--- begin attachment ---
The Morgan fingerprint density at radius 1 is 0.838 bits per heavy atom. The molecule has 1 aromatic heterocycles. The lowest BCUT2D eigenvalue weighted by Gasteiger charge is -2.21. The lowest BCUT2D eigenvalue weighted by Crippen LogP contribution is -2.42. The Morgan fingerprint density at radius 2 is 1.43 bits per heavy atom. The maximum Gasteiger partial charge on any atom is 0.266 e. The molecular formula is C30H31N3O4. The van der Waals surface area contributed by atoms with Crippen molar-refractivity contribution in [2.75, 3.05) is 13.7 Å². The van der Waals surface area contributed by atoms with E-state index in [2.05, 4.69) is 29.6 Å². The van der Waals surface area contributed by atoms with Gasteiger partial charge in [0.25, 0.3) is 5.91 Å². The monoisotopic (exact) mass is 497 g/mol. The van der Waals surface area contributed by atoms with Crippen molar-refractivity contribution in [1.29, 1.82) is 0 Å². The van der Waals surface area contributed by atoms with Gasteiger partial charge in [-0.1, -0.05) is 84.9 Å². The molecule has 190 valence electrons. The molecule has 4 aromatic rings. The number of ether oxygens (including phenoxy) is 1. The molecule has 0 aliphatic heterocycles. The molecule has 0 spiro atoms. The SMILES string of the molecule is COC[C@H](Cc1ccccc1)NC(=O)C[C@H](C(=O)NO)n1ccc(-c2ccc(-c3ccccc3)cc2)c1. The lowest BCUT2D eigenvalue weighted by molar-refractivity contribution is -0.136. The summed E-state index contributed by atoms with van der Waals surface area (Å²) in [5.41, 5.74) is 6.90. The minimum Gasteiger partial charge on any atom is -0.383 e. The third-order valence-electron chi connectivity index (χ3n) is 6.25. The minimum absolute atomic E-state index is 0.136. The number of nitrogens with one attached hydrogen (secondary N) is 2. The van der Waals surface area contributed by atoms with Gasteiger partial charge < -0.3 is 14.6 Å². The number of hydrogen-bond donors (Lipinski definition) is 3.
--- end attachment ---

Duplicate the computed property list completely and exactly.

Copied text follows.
The Morgan fingerprint density at radius 1 is 0.838 bits per heavy atom. The molecule has 1 aromatic heterocycles. The lowest BCUT2D eigenvalue weighted by Gasteiger charge is -2.21. The lowest BCUT2D eigenvalue weighted by Crippen LogP contribution is -2.42. The Morgan fingerprint density at radius 2 is 1.43 bits per heavy atom. The maximum Gasteiger partial charge on any atom is 0.266 e. The molecular formula is C30H31N3O4. The van der Waals surface area contributed by atoms with Crippen molar-refractivity contribution in [2.75, 3.05) is 13.7 Å². The van der Waals surface area contributed by atoms with E-state index in [2.05, 4.69) is 29.6 Å². The van der Waals surface area contributed by atoms with Gasteiger partial charge in [0.25, 0.3) is 5.91 Å². The monoisotopic (exact) mass is 497 g/mol. The van der Waals surface area contributed by atoms with Crippen molar-refractivity contribution in [1.29, 1.82) is 0 Å². The van der Waals surface area contributed by atoms with Gasteiger partial charge in [-0.1, -0.05) is 84.9 Å². The molecule has 190 valence electrons. The molecule has 4 aromatic rings. The number of ether oxygens (including phenoxy) is 1. The molecule has 0 aliphatic heterocycles. The molecule has 0 spiro atoms. The SMILES string of the molecule is COC[C@H](Cc1ccccc1)NC(=O)C[C@H](C(=O)NO)n1ccc(-c2ccc(-c3ccccc3)cc2)c1. The lowest BCUT2D eigenvalue weighted by molar-refractivity contribution is -0.136. The summed E-state index contributed by atoms with van der Waals surface area (Å²) in [5.41, 5.74) is 6.90. The minimum Gasteiger partial charge on any atom is -0.383 e. The third-order valence-electron chi connectivity index (χ3n) is 6.25. The minimum absolute atomic E-state index is 0.136. The number of nitrogens with one attached hydrogen (secondary N) is 2. The van der Waals surface area contributed by atoms with Gasteiger partial charge < -0.3 is 14.6 Å². The number of hydrogen-bond donors (Lipinski definition) is 3.